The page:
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OPP, anti-fraud centre warn of schemes targeting timeshare owners

Police say consumers are solicited by telephone or email and are presented with an offer to sell their timeshare
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Members of the Southern Georgian Bay Detachment of the Ontario Provincial Police echo the following words of advice of ongoing schemes affecting timeshare owners from our partners at the Canadian Anti-Fraud Centre.

Due to the ongoing pandemic, some Canadians are not comfortable with travelling causing some timeshare owners to consider selling their timeshares. The Canadian Anti-Fraud Centre has prepared this bulletin to warn the public about fraudulent schemes targeting timeshare owners.

Consumers are solicited by telephone or email and are presented with an offer to sell their timeshare. In some cases, the owner advertised their timeshare for sale on the internet. The suspects promise a quick sale with a high profit margin. Various fees are requested up front prior to the final sale, which includes maintenance fees, escrow fees and taxes.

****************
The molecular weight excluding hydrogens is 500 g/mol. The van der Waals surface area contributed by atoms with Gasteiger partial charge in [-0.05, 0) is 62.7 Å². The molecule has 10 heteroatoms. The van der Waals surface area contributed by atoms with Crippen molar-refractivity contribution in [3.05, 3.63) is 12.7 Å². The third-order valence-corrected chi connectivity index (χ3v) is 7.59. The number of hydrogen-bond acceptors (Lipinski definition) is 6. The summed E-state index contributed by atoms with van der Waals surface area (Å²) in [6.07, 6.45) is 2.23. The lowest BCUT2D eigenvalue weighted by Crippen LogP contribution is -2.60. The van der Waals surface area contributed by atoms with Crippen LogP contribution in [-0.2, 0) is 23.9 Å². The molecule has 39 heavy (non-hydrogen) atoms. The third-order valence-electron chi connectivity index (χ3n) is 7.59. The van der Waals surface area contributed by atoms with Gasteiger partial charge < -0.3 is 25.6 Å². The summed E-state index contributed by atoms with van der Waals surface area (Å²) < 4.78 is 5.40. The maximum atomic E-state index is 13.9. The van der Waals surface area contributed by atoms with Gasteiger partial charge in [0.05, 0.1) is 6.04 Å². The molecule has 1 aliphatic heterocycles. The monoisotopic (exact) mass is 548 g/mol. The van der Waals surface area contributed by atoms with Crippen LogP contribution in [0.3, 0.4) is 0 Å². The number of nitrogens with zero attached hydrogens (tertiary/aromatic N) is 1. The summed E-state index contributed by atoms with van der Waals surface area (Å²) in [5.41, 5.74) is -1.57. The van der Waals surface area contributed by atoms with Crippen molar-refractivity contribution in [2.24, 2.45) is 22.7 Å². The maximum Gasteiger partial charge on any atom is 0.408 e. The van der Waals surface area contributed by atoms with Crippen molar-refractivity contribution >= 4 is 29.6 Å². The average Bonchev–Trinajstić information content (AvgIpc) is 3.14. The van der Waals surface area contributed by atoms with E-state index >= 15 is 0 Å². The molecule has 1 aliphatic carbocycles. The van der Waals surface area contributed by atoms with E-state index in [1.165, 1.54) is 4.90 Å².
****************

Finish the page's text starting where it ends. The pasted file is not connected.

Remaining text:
Documentation and correspondence with the victim is very professional. The suspects provide victims with documents that appear to be legitimate. The documents are very detailed and may require a signature or witness to provide a false sense of authenticity and credibility. Victims are often solicited by companies in Mexico or the United States and are required to wire funds to a bank account in Mexico or another country.

Warning signs - How to protect yourself

  • Be wary of unsolicited offers to sell your timeshare. Do not agree to anything over the phone or online until you thoroughly research the buyer.
  • Do your research and only use an accredited agency.
  • Do not pay upfront fees! Many "businesses" claim to specialize in reselling timeshares. If you are interested in selling your timeshare, use a company that offers to sell for a fee after the timeshare is sold.
  • Learn more tips and tricks for protecting yourself.

Anyone who suspects they have been the victim of cybercrime or fraud should report it to their local police and to the Canadian Anti-Fraud Centre's online reporting system or by phone at 1-888-495-8501. If not a victim, report it to the Canadian Anti-Fraud Centre anyways.